The Biden administration declares war on the U.S. energy sector
Shortly after taking office, President Biden joined the war on the carbon atom by opening a front against the U.S. energy sector. He cancelled the Keystone XL pipeline project permit and froze the leasing of prospective oil and gas producing properties in the Alaskan National Wildlife Refuge. Then in a further nod to the left wing of the Democrat party fixated on global warming, on December 8, 2021, he signed an Executive Order that set a goal of “100 percent carbon pollution-free electricity (CFE) by 2030, at least half of which will be locally supplied clean energy to meet 24/7 demand.” Although the Executive Order did not define “locally supplied clean energy,” one must assume that it meant solar and wind-powered electrical generation.
In 2021, 60% of the electricity produced in the U.S. came from fossil-fuel and 20% from nuclear plants and 20% from renewable energy sources. Wind and solar energy production in the U.S. in 2021 accounted for 13% of the total electrical energy output. While it may be possible to increase the capacity of wind and solar electrical production in the next 5-10 years, the big problem remains the unreliability of wind and solar energy sources. They are vulnerable to changes in weather (clouds obstruct sunshine and the wind does not blow) as well as extreme weather events, as the recent experience in Texas demonstrates. Permitting nuclear power plants remains a challenge. On Feb. 9, 2012, the Nuclear Regulatory Commission voted to permit the first nuclear power plant to be built in the U.S. in over 30 years, over the objections of its chairman, who voiced safety concerns.
Whether the proponents of the global warming hypothesis like it or not, it is not possible to replace the 60% of electric power production in the U.S. by 2030 with alternative energy sources. Such a mandate would require a rapid increase in wind and solar powered electricity generation and the reconfiguration of the U.S. power grid, resulting in more unreliable energy output. Fossil-fuel plants would still be required to back up a large portion of the unreliable renewable energy sources. Remaining fossil-fuel power plants that were in operation would be required to purchase carbon credits to offset emissions to achieve 100% carbon-free operations. CO2 emissions will not be reduced by buying carbon offsets. However, operating costs will be increased and the reliability of the power grid decreased. The consumer will end up footing the bill for higher energy costs and less reliable electric grid system.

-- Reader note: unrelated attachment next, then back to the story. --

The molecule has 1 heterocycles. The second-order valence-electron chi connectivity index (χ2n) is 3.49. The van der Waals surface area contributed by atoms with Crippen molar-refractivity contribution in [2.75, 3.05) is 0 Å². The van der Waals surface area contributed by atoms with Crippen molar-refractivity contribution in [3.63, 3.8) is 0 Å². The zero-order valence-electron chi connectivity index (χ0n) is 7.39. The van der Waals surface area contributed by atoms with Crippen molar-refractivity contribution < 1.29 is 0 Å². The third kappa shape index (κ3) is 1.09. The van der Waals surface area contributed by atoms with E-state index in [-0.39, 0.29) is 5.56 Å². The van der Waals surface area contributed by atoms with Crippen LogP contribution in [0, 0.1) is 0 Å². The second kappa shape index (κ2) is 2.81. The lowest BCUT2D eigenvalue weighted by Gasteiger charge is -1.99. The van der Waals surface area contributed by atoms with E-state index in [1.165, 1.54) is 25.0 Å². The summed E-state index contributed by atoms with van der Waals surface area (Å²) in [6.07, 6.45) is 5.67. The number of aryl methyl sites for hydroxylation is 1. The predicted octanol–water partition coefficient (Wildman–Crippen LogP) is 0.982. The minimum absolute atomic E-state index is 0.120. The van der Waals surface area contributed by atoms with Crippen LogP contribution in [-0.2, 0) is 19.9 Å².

The only entities that benefit from President Biden’s policies will be firms that trade carbon credits and offsets at the expense of energy consumers. In 2004, when Al Gore formed Generational Investment Management in London with a partner from Goldman Sachs, the worldwide market for trading carbon credits was estimated to be $10 billion. In 2019, it had grown to $210 billion and is projected to reach $1 trillion within a decade. It is the height of naiveté to think that our economic competitors in the world such as China and India will wreck their economies based on a fraudulent global-warming hypothesis.
The predicted result of these actions will be less reliable, more expensive energy, increased costs to the consumer and substantial damage to the competitive ability of U.S.-based companies who depend on market-based energy costs to manufacture, distribute and export their products.
Guy K. Mitchell, Jr. is the author of a new book titled Global Warming: The Great Deception -- The Triumph of Dollars and politics Over Science and Why You Should Care.